Code Words to Hide what we Meant to say...Let's Go Brandon

WSJ, 12302021, Opinion Page, ‘Let’s Go Brandon’ and other Codes

Speaking in code is nothing new, although it got unexpected attention on Christmas Eve when a father of four from Oregon called a “Santa Tracker” phone line staffed by Joe Biden and got the president to assent to the seemingly innocuous statement “Let’s go, Brandon.” The phrase grew out of an interview following an October Nascar race in Alabama, when the crowd shouted an obscenity followed by Mr. Biden’s name. A reporter told the winning driver, Brandon Brown, that fans were chanting, “Let’s go, Brandon.” It stuck, at least in some circles, and the phrase has appeared on protest signs, in Republican congressional speeches, and on merchandise. One store only stocking ‘Let’s Go Brandon’ merchandise is opening its 9th and 10th stores. Mr. Biden seemed unaware of the taunt’s meaning, telling the caller, “I agree.” Jill Biden, however, rolled her eyes in apparent disgust.

A code word is a word or a phrase designed to convey a predetermined meaning to an audience who knows the phrase while remaining inconspicuous to the uninitiated. We really should use a better word; euphemism, a mild or pleasant word or phrase that is used instead of one that is unpleasant or offensive.

Some Common Codes used:

  • Disney World refers to a troublemaker as a “treasured guest.”

    • A “Code Winnie” alert means someone urinated in the pool.

  • Legislators know that a reference to “my friend” means “that jerk across the aisle.”

  • Merchants are fond of using “convenience fee” as a code for unfair and inconvenient charges.

  • A “Dr. Firestone” page in hospitals means there’s a fire in the building.

  • At sea, “Code Oscar” indicates a person overboard.

  • “Operation Rising Star” signals that a passenger has died in the air.

  • A Story: I could never understand why my assistant was so frequently asked about the weather in our office. It seems her answers—cloudy, sunny, etc.—was code to describe my mood.

  • My mother using my middle (or full) name meant I was in trouble. Many of our mothers shared the same codeword.

  • A Story: I worked at McDonald’s in the early days when they had Ice buckets at each food order position at the counter. Every once in a while, someone would call out "Ice Check" if the ice was low and someone had to fill up the buckets. Someone called out "Ice Check," and I looked, and all the buckets had just been filled. "What gives? We have plenty of ice", the young manager pulled me aside and told me it was code for a good-looking girl at the order line. It was "Eyes Check" …look upfront.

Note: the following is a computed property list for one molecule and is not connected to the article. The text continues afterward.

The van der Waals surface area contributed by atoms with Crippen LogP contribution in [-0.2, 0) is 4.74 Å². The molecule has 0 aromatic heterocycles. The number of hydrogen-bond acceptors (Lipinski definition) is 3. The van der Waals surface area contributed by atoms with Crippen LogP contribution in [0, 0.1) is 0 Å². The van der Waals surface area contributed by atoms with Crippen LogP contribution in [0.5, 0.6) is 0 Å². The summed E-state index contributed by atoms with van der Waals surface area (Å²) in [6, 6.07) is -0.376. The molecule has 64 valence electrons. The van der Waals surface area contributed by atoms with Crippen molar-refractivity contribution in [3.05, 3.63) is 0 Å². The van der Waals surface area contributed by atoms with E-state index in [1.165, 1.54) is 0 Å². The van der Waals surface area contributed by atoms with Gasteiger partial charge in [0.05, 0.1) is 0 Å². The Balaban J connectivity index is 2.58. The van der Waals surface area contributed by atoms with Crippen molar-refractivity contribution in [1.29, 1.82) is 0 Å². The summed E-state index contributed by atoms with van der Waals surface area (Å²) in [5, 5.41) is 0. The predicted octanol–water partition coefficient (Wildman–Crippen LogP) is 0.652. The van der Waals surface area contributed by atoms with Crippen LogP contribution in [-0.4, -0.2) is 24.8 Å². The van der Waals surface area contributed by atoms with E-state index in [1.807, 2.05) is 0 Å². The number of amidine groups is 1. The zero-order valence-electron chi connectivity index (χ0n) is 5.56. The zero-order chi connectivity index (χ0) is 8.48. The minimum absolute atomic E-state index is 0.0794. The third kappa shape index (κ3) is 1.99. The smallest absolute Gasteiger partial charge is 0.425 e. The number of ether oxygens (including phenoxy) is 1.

• Story of Don Meredith. When the ABC cameras panned in on a disgruntled Oiler's fan clearly making an obscene gesture, Dandy Don quickly quipped, "Yes sir, he thinks the Oilers are Number One."

  • Code Adam; This is an alert for a missing child used in many public locations like malls, hospitals, supermarkets, and museums. Walmart coined the term in 1994 in memory of Adam Walsh, a 6-year-old who was abducted from a Sears and was found murdered.

  • Code Oscar: This code is used on ships to indicate a man overboard.

  • Did your grade school class ever develop a code that the teacher did not know, but everyone laughed at… every time?

  • Do you and your partner have a secret code for sex? Better yet, did your parents have one that you decoded? No, I will not be sharing ours…

    • “Do you wanna lock the door?”, “Are you tired?”, “The kids are asleep”, ”Should I put the dog outside?”, “Do you have a headache?”, 'Come tuck me in',

  • Do you have a secret code with your partner when you want to leave a party, etc.?

  • Recovering from one of my many open-heart surgeries, the nurses would close all room doors if there was an emergency - we figured this one out fast. Later, you would see an empty gurney being pushed by two men down the hall - the deceased’s body was in the hidden lower section!

  • and of course, our kids have developed many code words for texting/sexting - these are available online, know them well! Drug Dealers also have their own codes.

Codes are excellent and valuable; they serve multiple purposes, all good and make life easier and less ‘in your face.’ Would you rather that Biden haters yell the actual words? That your mom and dad openly discussed sex in front of you. That you knew there was an emergency going on that you have no way of avoiding? What are some code words/euphemisms you remember?

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